Trade Example

Here you can see an example of the kind of trade setup we are looking for in OVID:

You can see that OVID hits a new 50-day low on the 10th August 2017. This is followed by a spike in volume on the 11th August and an IBS reading of 0.72.

We therefore go long on the next open (green arrow). 7 days later we hit a new 5-day high so we exit on the next open (red arrow) and we capture a 32.53% profit before fees.

Trade Results:

Plugging these rules into Amibroker and running the strategy on all Russell Microcap stocks between 8/2008 – 1/2018 we get the following results:

(Note that these results include transaction costs of 0.1% per side, fixed position size of $250 and all entries/exits are executed at the next market open. Also note that the data does not go further back than 2008.)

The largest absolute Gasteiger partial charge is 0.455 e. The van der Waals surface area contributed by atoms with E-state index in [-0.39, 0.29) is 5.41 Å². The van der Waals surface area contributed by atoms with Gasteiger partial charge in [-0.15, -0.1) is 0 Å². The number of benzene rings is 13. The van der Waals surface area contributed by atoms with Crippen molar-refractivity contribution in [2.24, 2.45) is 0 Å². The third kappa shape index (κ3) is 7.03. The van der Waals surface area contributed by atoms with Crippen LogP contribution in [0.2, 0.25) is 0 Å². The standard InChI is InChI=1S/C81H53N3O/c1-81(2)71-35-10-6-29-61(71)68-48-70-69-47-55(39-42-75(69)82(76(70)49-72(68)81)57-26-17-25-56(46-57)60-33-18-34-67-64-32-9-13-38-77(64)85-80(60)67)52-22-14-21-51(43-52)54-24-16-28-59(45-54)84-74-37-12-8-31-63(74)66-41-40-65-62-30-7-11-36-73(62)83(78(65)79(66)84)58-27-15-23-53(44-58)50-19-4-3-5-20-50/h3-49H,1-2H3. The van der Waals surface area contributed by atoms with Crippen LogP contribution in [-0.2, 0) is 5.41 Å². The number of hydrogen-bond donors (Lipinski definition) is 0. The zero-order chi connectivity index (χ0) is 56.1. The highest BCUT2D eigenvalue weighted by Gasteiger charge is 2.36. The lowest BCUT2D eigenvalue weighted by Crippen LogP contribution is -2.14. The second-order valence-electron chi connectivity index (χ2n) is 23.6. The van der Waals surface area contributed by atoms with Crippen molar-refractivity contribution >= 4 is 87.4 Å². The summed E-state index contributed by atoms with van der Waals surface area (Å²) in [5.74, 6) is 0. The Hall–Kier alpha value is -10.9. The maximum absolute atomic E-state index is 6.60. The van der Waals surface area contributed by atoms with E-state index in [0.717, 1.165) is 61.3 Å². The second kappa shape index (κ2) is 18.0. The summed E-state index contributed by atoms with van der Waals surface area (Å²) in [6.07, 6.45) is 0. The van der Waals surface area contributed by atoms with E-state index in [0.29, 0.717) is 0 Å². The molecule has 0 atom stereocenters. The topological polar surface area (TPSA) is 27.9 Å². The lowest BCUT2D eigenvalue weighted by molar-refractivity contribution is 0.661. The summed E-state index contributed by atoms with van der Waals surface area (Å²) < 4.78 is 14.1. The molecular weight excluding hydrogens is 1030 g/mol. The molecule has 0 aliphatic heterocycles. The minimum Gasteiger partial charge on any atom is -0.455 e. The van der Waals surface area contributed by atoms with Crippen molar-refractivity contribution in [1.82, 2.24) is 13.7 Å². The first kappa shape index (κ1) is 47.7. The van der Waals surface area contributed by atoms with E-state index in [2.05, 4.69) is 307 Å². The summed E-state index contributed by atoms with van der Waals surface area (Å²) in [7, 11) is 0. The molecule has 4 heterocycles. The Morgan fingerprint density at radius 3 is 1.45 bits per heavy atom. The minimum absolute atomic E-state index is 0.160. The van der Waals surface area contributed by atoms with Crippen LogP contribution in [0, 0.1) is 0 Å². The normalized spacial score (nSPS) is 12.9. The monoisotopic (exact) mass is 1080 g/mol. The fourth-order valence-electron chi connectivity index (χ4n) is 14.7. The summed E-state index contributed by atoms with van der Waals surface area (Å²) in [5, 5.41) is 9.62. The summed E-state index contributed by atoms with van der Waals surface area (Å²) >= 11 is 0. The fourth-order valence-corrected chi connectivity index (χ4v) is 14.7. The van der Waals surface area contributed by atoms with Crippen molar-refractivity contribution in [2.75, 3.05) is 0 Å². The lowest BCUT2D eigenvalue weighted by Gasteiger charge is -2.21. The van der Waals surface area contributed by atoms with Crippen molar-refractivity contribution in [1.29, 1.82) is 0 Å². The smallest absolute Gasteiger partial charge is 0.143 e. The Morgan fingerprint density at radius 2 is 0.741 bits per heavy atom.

• # Trades: 6052
  • Average P/L Per Trade: 1.02%
  • Average Bars Held: 6.04
  • Risk Adjusted Return: 51.13%
  • Win Rate: 53.72%
  • Avg. Win: 7.35%
  • Avg. Loss: -6.33%
  • Profit Factor: 1.35

You can see that these rules have achieved good results across a very large sample of trades in the micro cap space and we have a smooth equity curve.

The results look promising so the next step will be to turn this into a full fledged system with a realistic portfolio size, ranking method and position sizing.

3. Simple Pullback For Futures

The last technical trading strategy I will look at today is the same as I wrote about last week for SPY which is intended to buy short term pullbacks within the long term trend.

I had a number of readers comment about the effective use of capital with this strategy. SPY is not very volatile so we need to tie up a lot of capital trading it.